November 26, 2020

Indian Skimmer Count

After the successful first phase of the Indian Skimmer Count (conducted on 19-20 Dec 2020), the Bombay Natural History Society in association with Bird Count India announces the second phase of the coordinated global Indian Skimmer Count. This second phase will be conducted on 30-31 January 2021.  This is an initiative to fill the knowledge gap about the Indian Skimmer population. Like the first phase, participants are encouraged to visit any of the short-listed sites or other potential sites of their choice where Indian Skimmers are likely to be recorded on the count dates.

HOW TO PARTICIPATE IN THE INDIAN SKIMMER COUNT

  • Visit any of the short-listed sites from here or any other sites of your choosing either 30th January,  31st January or both
  • Count the total number of Indian Skimmers at the selected site and upload it through the eBird mobile app. Please see this PDF that provides step by step procedure to upload your skimmer counts using the eBird Mobile app. Here is a help document that shows how to count skimmers.
  • If possible, undertake a careful count of Juvenile, Immature, and Adults. See here, for understanding age classification. To learn about how to edit and add additional information to your checklists, see here
  • See here to know how to add photos, call recordings to your eBird checklist.
  • We encourage participants to contribute their observations/data through the eBird platform. However, participants can also use google forms OR MS word fill-in datasheet to contribute their observations. Email the MS word filled datasheet to [email protected]. Details on how to use the data-sheet can be seen here.
  • If you are not comfortable using the app, then upload your sightings through eBird.org and also share your lists with the user ID- Indian Skimmer or email ID- [email protected] ID. Refer to this article on how to share a checklist.

GENERAL INSTRUCTIONS

  • Counts should ideally start around 0700 hours for the inland wetlands/rivers. For the sites where the movement is tide depended, in that case the counts could be conducted when the congregation is highest. Evening counts in good light conditions are also encouraged in case the morning hours are not suitable owing to tide time.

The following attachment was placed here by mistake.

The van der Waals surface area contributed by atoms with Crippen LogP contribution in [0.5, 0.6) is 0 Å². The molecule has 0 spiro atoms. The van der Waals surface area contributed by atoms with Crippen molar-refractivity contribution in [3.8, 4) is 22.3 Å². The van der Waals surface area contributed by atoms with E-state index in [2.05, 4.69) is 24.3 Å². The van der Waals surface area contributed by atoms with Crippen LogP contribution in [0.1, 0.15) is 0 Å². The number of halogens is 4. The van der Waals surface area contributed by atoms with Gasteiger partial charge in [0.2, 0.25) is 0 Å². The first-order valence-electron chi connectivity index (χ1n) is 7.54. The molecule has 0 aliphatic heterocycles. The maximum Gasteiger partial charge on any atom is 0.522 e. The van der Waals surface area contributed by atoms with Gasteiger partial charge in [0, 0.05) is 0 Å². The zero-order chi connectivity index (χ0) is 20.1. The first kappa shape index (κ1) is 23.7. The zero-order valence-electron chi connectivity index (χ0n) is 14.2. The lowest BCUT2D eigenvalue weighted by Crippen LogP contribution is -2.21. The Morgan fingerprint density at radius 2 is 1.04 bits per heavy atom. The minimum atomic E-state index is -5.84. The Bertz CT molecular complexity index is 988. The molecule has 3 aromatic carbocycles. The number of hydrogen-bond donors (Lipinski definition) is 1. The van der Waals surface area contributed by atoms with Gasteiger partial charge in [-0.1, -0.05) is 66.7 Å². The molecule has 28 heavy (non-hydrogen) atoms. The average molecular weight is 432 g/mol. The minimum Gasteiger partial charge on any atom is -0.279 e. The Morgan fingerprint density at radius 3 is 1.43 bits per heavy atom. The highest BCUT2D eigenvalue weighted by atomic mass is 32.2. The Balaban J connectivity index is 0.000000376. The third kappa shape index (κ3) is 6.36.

• For those new to eBird, read the brief description, and go through the detailed beginner’s guide; create an account and start using eBird right away to get used to the platform.
  • Ethics and etiquette: Avoid stressing birds and be cautious around roosting, nesting and feeding sites. Always be careful and restraint when photographing, recording, or otherwise approaching birds.
  • Along with the skimmers, we encourage you to observe and count Black-bellied Terns. This endangered species is found in similar habitats as the Indian Skimmers.

IMPORTANT NOTE

  • Please submit all your counts before the 10 February 2021.
  • While birding, please ensure that you adhere to COVID-19 related instructions by central and local authorities
  • Photographs of the count, team, site, and species can be sent along with the filled data sheet with due captions to the Coordinator at [email protected].
  • If you have any queries regarding the use of eBird, please email at [email protected]

For any queries and clarifications, please contact

Ms. Parveen Shaikh
Coordinator- Indian Skimmer count

Bombay Natural History Society,
Hornbill House, Opp. Lion Gate, S.B. Singh Road,
Mumbai-400 001, India.
Phone No: -+91-22-22821811 (Office)

Email: [email protected]

Website: www.bnhs.org


Banner Image: Indian Skimmer Rynchops albicollis by Urmil Jhaveri

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